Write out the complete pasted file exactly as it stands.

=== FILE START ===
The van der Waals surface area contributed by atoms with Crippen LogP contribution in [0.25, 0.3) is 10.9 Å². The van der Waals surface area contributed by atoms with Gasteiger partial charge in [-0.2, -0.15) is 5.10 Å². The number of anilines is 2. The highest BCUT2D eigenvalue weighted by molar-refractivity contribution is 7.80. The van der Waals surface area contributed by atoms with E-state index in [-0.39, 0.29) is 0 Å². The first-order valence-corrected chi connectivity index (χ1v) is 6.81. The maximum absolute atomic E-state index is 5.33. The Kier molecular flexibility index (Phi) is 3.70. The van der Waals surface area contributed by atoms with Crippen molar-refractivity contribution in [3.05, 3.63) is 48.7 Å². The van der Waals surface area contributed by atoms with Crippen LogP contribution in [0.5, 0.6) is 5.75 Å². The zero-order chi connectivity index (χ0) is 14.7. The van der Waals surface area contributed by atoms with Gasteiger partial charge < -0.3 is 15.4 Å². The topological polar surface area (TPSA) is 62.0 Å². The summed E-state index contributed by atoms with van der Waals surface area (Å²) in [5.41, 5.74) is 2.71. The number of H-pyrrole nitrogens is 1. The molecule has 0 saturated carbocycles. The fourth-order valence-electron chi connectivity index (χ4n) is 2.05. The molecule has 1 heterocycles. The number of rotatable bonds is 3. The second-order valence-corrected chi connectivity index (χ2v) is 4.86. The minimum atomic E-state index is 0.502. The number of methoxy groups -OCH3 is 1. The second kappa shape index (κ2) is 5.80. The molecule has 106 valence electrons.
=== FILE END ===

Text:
The van der Waals surface area contributed by atoms with Crippen LogP contribution in [0.25, 0.3) is 10.9 Å². The van der Waals surface area contributed by atoms with Gasteiger partial charge in [-0.2, -0.15) is 5.10 Å². The number of anilines is 2. The highest BCUT2D eigenvalue weighted by molar-refractivity contribution is 7.80. The van der Waals surface area contributed by atoms with E-state index in [-0.39, 0.29) is 0 Å². The first-order valence-corrected chi connectivity index (χ1v) is 6.81. The maximum absolute atomic E-state index is 5.33. The Kier molecular flexibility index (Phi) is 3.70. The van der Waals surface area contributed by atoms with Crippen molar-refractivity contribution in [3.05, 3.63) is 48.7 Å². The van der Waals surface area contributed by atoms with Crippen LogP contribution in [0.5, 0.6) is 5.75 Å². The zero-order chi connectivity index (χ0) is 14.7. The van der Waals surface area contributed by atoms with Gasteiger partial charge < -0.3 is 15.4 Å². The topological polar surface area (TPSA) is 62.0 Å². The summed E-state index contributed by atoms with van der Waals surface area (Å²) in [5.41, 5.74) is 2.71. The number of H-pyrrole nitrogens is 1. The molecule has 0 saturated carbocycles. The fourth-order valence-electron chi connectivity index (χ4n) is 2.05. The molecule has 1 heterocycles. The number of rotatable bonds is 3. The second-order valence-corrected chi connectivity index (χ2v) is 4.86. The minimum atomic E-state index is 0.502. The number of methoxy groups -OCH3 is 1. The second kappa shape index (κ2) is 5.80. The molecule has 106 valence electrons.